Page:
Past is Present is like being in a trance or a dream. Some moments remain vivid even after the film gets over, others way too hazy to recollect. There is a big idea here, which gets communicated to the viewer at times and eludes at others. The film moves from moments of instant connect to those which demand that the viewer see things from a distance.
Much of it has to do with the individual approach of each of the 11 filmmakers and also the response of the viewer emanating from his or her own idea of love. If you are into the conventions of a classic romance, like me, then the tale of two strangers sharing a room and an affinity, empathy and love for poetry, without quite knowing or meeting each other may make more sense. Yes, there are nods to Gulzar (tanga hua chaand, i.e. the hanging moon) and Wong Kar Wai (the choreographed walk) here but also a certain fluidity and surefooted in handling the material.
If you are into abstractions, then the episode dealing with the feverish mind of the writer, the maid in the house and a raging lover outside will make more sense to you. X is a collaboration of many individuals and individual sensibilities. Though tremendous effort has gone into knitting them all together into a whole (notice how the women are always in focus, the man stays in the background, never in the frame; how women are gazed at; the close ups and odd angles and the deliberate random, jerky shifts) the inconsistency of tone has a way of creeping up.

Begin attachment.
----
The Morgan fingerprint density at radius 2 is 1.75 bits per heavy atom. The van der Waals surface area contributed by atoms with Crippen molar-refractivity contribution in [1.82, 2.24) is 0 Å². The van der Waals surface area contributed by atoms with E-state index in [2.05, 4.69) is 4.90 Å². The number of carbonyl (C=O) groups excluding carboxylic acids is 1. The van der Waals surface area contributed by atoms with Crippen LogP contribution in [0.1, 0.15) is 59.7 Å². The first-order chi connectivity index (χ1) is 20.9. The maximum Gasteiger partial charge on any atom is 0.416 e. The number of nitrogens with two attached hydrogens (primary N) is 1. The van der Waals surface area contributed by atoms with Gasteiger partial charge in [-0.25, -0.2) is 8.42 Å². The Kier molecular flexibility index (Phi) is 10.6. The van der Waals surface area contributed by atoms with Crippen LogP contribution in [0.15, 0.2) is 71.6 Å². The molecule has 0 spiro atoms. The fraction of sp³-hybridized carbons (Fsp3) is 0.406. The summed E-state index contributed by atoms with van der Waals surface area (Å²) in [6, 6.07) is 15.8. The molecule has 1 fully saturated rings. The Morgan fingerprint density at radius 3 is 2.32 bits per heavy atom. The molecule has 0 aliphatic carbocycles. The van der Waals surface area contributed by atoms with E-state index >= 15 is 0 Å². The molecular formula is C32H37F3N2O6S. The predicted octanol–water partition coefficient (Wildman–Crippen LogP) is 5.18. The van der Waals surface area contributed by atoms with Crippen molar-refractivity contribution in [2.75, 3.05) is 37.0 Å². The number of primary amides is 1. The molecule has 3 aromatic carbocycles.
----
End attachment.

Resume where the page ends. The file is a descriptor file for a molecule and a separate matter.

Keep the indulgence in the style aside and the film is basically quite simple at heart: about a filmmaker and his varied encounters with women, about the relationship matrix that men never seem to get right. My problem is that at times things get too spelt out. The delight of love and of storytelling is in that which remains unstated. So why spell out the poignancy of unrequited love when it has already been underlined in the “shared room” story? The Swara Bhaskar story, the coquettishness and flirtations in it, its assertion that sex, like love, knows no language barrier, were all going so well till something of an afterthought happened.
The central narrative knitting the short tales falls prey to the same — says too much, indulges too much in the banal and has an easy actor like Rajat Kapoor paired off with a lady who he doesn’t seem to have much of an on-screen communication with. Having said that it’s the women on whom the camera remains acutely focused — specially Swara Bhaskar, Radhika Apte, Huma Qureshi, Parno Mitra and Pooja Ruparel — who make the film much richer than it is. The mobile faces, fleeting expressions, the effortlessness and screen presence are all a winner. The film might be about a man but it belongs to its women.